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sorry if the question is too elementary. From: The Britannica Guide to Particle Physics:

The sizes of atoms, nuclei, and nucleons are measured by firing a beam of electrons at an appropriate target. The higher the energy of the electrons, the farther they penetrate before being deflected by the electric charges within the atom. For example, a beam with an energy of a few hundred electron volts (eV) scatters from the electrons in a target atom. The way in which the beam is scattered (electron scattering) can then be studied to determine the general distribution of the atomic electrons.
At energies of a few hundred megaelectron volts (MeV; 106 eV), electrons in the beam are little affected by atomic electrons. Instead, they penetrate the atom and are scattered by the positive nucleus. Therefore, if such a beam is fired at liquid hydrogen, whose atoms contain only single protons in their nuclei, the pattern of scattered electrons reveals the size of the proton. At energies greater than a gigaelectron volt (GeV; 109 eV), the electrons penetrate within the protons and neutrons, and their scattering patterns reveal an inner structure. Thus, protons and neutrons are no more indivisible than atoms are. Indeed, they contain still smaller particles, which are called quarks.

I'm confused by this. I understand that the increasing velocity of the electron particles in the beam can overcome repulsive force of the electron cloud in an atom. Thus detecting size of the atom and even particular electrons.

But what happens to beam particles in MeV range? At higher velocities, when they do reach nucleus, doesn't the positive charge then attract beam particles? How does it repel them? Is it that they have so much speed that they on near miss of a proton deflect or is something else happening here?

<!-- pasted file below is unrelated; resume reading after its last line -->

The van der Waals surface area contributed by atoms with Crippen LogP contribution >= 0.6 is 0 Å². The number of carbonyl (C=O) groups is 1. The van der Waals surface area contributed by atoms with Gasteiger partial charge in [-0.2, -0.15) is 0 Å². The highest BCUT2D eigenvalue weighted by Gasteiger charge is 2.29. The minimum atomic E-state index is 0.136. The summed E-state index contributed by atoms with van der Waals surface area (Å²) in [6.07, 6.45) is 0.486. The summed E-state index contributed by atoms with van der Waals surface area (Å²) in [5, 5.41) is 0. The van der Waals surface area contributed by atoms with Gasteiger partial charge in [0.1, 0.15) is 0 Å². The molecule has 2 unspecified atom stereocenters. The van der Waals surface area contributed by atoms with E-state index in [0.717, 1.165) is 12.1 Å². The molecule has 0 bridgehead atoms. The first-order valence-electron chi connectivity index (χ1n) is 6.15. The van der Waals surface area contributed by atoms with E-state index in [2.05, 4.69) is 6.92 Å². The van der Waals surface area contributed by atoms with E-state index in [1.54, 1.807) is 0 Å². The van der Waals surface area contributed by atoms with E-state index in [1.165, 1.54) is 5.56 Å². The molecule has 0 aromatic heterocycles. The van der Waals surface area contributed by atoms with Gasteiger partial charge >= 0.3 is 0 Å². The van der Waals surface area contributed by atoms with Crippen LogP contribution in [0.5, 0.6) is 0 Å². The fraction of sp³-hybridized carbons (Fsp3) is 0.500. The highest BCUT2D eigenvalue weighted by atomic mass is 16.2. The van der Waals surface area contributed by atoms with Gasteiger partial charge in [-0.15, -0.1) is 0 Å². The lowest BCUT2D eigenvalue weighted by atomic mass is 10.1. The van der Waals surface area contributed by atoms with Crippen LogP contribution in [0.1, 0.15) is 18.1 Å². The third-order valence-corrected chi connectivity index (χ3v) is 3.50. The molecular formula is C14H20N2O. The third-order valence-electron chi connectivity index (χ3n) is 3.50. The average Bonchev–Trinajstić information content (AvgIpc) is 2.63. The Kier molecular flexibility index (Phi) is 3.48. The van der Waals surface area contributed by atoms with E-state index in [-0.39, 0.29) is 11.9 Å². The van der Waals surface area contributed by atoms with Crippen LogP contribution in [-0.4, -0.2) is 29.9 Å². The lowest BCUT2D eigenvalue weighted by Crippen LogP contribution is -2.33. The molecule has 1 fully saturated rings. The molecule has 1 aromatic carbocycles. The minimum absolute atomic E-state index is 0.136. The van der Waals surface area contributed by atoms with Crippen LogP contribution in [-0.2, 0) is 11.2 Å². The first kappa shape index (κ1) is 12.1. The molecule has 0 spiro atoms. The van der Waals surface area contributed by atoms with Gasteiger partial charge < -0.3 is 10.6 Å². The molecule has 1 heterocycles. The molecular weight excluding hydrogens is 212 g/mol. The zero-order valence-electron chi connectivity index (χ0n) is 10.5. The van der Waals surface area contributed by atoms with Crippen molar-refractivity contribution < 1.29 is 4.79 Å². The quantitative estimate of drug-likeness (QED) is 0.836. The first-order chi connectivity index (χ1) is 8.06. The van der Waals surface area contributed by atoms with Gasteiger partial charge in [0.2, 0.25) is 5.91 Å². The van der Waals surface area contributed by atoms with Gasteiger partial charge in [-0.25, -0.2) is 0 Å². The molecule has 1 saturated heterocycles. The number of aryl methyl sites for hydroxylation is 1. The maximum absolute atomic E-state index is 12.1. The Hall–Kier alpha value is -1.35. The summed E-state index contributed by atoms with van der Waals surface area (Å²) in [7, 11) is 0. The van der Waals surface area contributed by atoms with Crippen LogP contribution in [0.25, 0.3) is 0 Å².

What happens on GeV range? Do electron beam particles pass through proton to allow detection of quarks?

Or is there happening something completely differentTM, like total annihilation of collided particles and recreation of particles from energy.

Thanks for your time...

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up vote 4 down vote accepted

Good question!

To understand what happens consider the analogy of firing tennis balls at a planet. The tennis balls are attracted by the planet's gravity, so if you fire the tennis balls slowly (specifically at lower than the escape velocity) they'll hit the planet or possibly end up orbiting around it. However suppose you're firing the tennis balls much faster than the escape velocity. If the tennis ball misses the planet by a wide margin then nothing much happens. If the tennis ball grazes the planet then it's direction will be changed by the planet's gravity, but it will still carry on past the planet. If the tennis ball is aimed directly at the planet it will hit the surface, but because it has far more than the escape velocity it will bounce off i.e. it will scatter by a large angle. So by looking at the scattering angles of the tennis balls you can tell how big the planet is.

The same thing happens when you fire electrons at protons. The binding energy of a hydrogen atom is only about 20eV, so even low energy electron beams won't form hydrogen atoms. Instead the electrons bounce off and by looking at the distribution of scattering angles you can get an effective size for the proton. However things are more complicated than the tennis ball/planet analogy because at high energies the electrons can react to produce other particles. Nevertheless you can still extract a proton size subject to some mathematical modelling.

Once the de Broglie wavelength of the electron is much smaller than the size of the proton the electron no longer interacts with the proton as a whole. Instead it starts scattering off the quarks (real and virtual) inside the proton. Again, you look at the scattering angles to get some idea of the quark size, but so far at the highest energies we can generate quarks still appear to be pointlike.

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Thank you very much for a clear answer! :o) –  Hidden Scholar Dec 5 '12 at 9:01
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To expand a little on John's nice answer in the intermediate (few GeV) range you can map the momentum distributions of the nuclear components and relate it to the spacial distribution. –  dmckee Dec 5 '12 at 14:14
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